The Jaha (For Abood)

Last night I attended the jaha for my best friend Abdullah, who was visiting here from Canada for a few weeks. I’ve known Abood for over 13 years and so I can safely say this is definitely the only jaha I’ve been to in Jordan where I was actually happy for someone and/or happy to be there. To my non-Arab readers, I’ll make an attempt at explaining what it is, and to the Arab readers, specifically Jordanian readers, this should sound familiar.

A Jaha is essentially a “group of men” who get together for a certain social purpose. In most cases, that purpose is designated to getting two people married. The groom’s family, lead by family or tribal elders, heads towards the bride’s house in jaha-form, where they are received. This is all prearranged beforehand, so it’s not like they just show up on the doorstep like Ed McMahon. The jaha is meant to be an official coronation if you will; a public demonstration.

At the jaha, the men and women are seated separately, although in most jahas you’ll find a lot of the younger women gathering around the doorway to eavesdrop on the most important part of the ceremony. This is the part when most of the men are seated, and the hosts serve everyone coffee, but the sheik or the oldest man in the groom’s family doesn’t drink. He instead puts down his cup and stands, and a quiet falls upon the room. This is supposed to signify that “something is up”.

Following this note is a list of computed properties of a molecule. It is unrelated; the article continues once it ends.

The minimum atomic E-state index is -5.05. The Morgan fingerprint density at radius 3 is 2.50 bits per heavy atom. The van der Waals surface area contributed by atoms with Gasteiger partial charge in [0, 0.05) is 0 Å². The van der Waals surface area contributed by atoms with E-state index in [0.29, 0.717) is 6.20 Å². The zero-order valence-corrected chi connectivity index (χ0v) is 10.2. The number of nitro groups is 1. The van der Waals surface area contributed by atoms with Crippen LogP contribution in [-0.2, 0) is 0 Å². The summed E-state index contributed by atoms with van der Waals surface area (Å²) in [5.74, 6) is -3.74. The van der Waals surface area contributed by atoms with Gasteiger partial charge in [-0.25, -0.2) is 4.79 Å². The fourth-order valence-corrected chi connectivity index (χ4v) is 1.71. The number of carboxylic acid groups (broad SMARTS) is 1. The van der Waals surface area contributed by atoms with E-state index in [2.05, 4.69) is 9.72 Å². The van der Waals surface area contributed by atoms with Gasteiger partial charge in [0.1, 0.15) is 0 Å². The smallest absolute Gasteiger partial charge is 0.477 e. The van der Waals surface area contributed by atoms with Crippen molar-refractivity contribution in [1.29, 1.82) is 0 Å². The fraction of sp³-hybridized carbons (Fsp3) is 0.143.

At this point the man begins to speak, usually saying something along the lines of not being able to accept the hospitality of the hosts until they have met their demands, in this case being their daughters hand in marriage. Usually a similar family-elder from the bride’s side is there to respond and for a moment it looks like a play, which I suppose, technically it is. The details vary according to the family and their origin, size and/or importance. At times, the Quran is often quoted, usually related verses that concern the event at hand. When the bride’s family accept, the fatha – the opening chapter of the Quran – is read by everyone in the room and the deed is done. Screaming women and fireworks ensue.

Now…